As I find myself spending more time writing my posts than I am my WIP, studying my books on writing and reading for pleasure, I realize I need to cut back on my posts, perhaps to twice a week.  But the truth is I’ve really enjoyed writing a daily post almost to the point where I feel addicted to posting.  I know that people may not be reading it, but for now, I’m writing it for myself.  Having a blog is making me write everyday which is a good thing, but to what expense?

Some say, for new writers, writing and pursuing self-publishing is a better return on your investment than blogging.  What do you do if you want to do it all?  I’ve discovered I can’t do it all.  I have a full-time job and a life.  Some days I feel I’m putting the cart before the horse by having a blog, but not a published book.

Does anyone else feel befuddled on this issue?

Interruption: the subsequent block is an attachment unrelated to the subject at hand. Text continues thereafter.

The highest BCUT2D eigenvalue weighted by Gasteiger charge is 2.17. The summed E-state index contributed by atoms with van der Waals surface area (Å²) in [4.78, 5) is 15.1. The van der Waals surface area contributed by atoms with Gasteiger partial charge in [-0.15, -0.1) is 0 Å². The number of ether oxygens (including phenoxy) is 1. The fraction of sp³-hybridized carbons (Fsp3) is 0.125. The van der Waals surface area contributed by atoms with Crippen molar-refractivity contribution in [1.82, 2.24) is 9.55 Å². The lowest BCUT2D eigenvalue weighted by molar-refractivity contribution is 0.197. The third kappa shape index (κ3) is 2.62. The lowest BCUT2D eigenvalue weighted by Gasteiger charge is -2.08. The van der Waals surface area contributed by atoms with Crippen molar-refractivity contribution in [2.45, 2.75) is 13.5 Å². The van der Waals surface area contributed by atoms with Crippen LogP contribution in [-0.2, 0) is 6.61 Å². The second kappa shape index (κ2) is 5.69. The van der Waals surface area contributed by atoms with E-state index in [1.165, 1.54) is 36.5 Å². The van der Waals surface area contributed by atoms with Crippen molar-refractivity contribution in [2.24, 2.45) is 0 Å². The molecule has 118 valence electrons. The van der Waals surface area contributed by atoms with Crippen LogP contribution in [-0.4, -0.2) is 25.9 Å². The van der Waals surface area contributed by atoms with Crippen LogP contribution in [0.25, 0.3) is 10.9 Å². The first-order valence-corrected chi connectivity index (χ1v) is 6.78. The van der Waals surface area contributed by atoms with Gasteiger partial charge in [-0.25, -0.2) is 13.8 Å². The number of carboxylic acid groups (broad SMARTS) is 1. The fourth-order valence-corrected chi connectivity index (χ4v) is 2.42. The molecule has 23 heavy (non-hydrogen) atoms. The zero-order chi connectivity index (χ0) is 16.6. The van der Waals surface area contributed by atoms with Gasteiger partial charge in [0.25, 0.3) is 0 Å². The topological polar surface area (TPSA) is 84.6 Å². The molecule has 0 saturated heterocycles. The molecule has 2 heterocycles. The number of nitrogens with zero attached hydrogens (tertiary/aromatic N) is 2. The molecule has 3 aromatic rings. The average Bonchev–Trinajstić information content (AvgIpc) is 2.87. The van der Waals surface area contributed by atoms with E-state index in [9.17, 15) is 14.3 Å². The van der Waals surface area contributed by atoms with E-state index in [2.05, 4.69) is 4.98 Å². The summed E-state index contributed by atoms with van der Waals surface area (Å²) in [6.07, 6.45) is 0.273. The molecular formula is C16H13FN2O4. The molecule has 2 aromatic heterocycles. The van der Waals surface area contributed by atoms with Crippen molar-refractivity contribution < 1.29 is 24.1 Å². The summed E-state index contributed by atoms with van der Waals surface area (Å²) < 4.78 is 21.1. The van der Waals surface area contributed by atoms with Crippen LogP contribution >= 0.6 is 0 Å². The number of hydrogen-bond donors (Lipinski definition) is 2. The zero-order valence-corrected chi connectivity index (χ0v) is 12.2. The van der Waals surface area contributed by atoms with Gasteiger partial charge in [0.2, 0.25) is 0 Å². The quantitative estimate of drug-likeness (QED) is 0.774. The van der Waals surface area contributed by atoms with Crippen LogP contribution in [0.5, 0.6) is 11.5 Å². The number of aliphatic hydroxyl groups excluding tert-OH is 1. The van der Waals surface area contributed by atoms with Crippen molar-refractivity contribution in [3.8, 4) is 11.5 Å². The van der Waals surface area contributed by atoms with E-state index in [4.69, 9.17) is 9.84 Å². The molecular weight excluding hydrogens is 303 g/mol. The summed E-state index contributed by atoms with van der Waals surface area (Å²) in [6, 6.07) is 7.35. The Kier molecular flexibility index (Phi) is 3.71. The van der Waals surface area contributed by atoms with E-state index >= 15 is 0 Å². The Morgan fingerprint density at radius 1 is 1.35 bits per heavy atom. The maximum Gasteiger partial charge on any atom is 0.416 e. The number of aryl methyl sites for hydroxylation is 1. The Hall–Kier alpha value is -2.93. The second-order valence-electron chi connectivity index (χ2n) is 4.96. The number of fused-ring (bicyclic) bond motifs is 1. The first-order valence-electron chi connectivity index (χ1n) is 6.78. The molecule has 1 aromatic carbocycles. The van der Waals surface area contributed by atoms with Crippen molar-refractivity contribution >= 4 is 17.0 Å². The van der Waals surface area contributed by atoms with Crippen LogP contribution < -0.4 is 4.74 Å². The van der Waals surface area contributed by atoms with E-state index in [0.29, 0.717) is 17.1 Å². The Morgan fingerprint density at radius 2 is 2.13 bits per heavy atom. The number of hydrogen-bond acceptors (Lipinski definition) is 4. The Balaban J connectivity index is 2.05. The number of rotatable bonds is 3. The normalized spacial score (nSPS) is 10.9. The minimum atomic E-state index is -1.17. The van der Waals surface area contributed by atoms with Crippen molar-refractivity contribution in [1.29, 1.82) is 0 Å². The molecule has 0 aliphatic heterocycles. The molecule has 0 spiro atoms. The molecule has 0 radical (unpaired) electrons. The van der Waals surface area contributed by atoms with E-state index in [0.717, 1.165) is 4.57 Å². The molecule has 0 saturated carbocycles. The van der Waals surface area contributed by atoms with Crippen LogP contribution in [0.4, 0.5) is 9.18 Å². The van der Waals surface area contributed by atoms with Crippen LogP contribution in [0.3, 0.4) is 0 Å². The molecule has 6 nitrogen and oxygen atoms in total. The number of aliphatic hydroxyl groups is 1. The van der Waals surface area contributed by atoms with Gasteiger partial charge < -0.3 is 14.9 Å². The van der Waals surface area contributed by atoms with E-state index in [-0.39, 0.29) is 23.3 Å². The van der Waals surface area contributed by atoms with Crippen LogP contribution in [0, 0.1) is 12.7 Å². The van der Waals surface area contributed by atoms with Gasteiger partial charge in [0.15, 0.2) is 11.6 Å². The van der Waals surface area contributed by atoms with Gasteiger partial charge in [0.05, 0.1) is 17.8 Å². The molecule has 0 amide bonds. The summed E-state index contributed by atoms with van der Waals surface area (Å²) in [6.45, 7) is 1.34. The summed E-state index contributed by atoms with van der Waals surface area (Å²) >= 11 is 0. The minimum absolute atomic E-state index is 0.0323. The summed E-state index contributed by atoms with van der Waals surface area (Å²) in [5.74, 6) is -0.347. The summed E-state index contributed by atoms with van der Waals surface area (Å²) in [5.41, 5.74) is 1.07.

Writing on Purpose

I try to live my life on purpose. I get up each day and make the decision to be happy.  Of course some days are easier than others since life’s not perfect and it certainly isn’t always easy. I’ve learned not to wait on my circumstances to be happy because my circumstances are always changing. Making a deliberate choice to be happy is something I must do before my feet hit the floor in the morning.

Recently, I began examining my writing life.  I felt like I was starting to drift.  I was questioning whether or not I live that part of my life the same way I do all other areas.  Am I writing with an intended or desired result or goal?

I discovered I was doing more in the area of preparing to write.  I was buying just the right pens, notebooks and journals.  I was designating time to write but ended up spending most of that time on websites reading about author’s road to publication or writing tips.  I ended up frustrated and angry at myself because I wasn’t writing.

For me, living a life on purpose reflects my beliefs, my values and a passion.  I know what I believe and my values are strong.  My passion is writing, so why wasn’t I doing it? As a result of this examination, my blog was born and now I’m writing again and it feels really good.